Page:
LEADING THE WAY OUT OF THE EU

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Friday 24 January 2020

The Withdrawal Agreement has been signed in Brussels by European Commission President Ursula von der Leyen and European Council President Charles Michel. “We start a new chapter as partners and allies” said MichelAnother step closer to Brexit.

Yesterday, the Withdrawal Agreement Bill was granted royal assent by the Queen, deputy Speaker Nigel Evans confirmed it’s safe passage to a (partially) cheering Commons.

Meanwhile, a group of businesses have called for low-skilled migrants to continue to come to the UK on two-year visas after Brexit. Boris Johnson has immediately shut them down, confirming freedom of movement will end overnight.

“Our new immigration system will be open to top talent from across the world, but business lobby groups should stop lobbying for unlimited labour from the EU and instead focus on investing and levelling up the existing workforce.” Said a Downing Street source.

In other news, EU negotiators have been eyeing up British fishing waters to be sacrificed in trade talks. The EU commissioner for trade suggested last month that a trade-off could see Brussels offering the City of London access to European financial markets in return for EU fleets continuing to fish in British waters.

Longstanding readers of this blog will recall the financial services debate featured prominently in the early days of Theresa May’s tenure. Financial institutions across the single market can sell services to one another through financial “passports”. Certain products can be sold from outside the EU via the equivalence mechanism, but as pointed out in yesterday’s Brexit Brunch the EU has total control over equivalence and can remove those rights at it’s will. Brussels, is trying to furnish a rod for our own backs.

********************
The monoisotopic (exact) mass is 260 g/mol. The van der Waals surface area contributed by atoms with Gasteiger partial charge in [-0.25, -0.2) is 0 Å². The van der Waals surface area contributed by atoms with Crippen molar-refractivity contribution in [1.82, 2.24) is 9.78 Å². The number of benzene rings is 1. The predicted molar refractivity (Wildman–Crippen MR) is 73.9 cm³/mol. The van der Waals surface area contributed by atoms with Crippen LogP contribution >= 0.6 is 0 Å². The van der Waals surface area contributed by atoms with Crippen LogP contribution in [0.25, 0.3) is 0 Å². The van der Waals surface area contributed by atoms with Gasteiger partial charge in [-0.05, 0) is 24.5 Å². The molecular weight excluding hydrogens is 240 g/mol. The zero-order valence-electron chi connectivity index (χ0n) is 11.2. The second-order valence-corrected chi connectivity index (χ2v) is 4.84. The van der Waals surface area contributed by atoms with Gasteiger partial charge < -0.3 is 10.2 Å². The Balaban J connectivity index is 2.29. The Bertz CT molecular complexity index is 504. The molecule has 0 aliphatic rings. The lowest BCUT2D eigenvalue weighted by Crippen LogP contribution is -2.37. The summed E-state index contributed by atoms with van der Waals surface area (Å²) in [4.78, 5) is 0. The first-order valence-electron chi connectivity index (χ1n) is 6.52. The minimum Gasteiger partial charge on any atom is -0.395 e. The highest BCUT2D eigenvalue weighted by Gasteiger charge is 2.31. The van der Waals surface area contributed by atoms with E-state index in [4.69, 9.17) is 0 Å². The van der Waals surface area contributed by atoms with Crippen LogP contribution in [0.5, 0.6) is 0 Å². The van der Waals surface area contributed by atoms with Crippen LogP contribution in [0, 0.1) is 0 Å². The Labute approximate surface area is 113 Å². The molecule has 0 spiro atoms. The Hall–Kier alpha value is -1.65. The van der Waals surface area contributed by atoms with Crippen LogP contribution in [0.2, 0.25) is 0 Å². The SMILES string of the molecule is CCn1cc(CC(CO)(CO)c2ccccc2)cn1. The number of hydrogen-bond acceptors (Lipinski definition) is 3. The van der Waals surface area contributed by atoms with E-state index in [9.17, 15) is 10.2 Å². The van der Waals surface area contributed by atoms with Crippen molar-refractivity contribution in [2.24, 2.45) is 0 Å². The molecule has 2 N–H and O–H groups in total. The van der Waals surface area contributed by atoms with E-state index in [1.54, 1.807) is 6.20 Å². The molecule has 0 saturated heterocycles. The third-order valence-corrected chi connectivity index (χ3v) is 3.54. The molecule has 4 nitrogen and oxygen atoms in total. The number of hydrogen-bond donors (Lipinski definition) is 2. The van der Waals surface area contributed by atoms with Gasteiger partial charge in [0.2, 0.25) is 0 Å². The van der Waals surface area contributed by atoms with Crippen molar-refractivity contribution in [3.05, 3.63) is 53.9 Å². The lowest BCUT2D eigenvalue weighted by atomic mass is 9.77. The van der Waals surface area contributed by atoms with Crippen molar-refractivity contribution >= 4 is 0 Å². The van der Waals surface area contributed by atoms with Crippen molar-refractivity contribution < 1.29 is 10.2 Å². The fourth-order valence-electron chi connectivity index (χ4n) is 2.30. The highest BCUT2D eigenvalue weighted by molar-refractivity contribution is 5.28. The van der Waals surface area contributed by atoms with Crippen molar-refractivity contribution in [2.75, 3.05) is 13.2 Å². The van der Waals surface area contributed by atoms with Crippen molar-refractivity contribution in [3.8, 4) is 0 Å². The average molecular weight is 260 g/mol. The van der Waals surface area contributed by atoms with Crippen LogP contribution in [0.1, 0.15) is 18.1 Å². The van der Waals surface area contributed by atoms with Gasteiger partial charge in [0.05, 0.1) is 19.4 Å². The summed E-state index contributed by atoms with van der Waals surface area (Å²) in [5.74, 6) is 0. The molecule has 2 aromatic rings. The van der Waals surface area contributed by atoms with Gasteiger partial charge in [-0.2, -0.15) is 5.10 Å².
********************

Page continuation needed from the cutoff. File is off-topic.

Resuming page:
Nice try, UK financial services have planned meticulously over the last three years to set up EU subsidiaries to negate the need for passporting/equivalence rights. On the flipside, Reuters reported last week that a 1000 EU banks, funds and insurers were setting up branches in the City of London to access the British capital’s vital financial markets. Only 300 UK-based firms have returned the favour. We think we’ll hold onto our fishing stocks thanks.

The omens look good. Yesterday, Boris repeated his pledge not to trade away fisheries. Meanwhile, Sajid Javid has reasserted the government’s intention to restore economic sovereignty.  “We will be a sovereign and independent country, not a rule-taker. But we’ll always protect the interests of British businesses throughout this process and we’ll maintain high standards — not because we are told to, but because we want to.” Said the chancellor.

However, Javid’s promise to uphold standards will succour Brussels as will his statement to the moneyed crowd at Davos earlier this week: “Our first priority is getting an agreement with the EU.”  

What about the United States, Britain’s single biggest trade partner? Independence cannot come too soon. Let’s hope it fixes minds.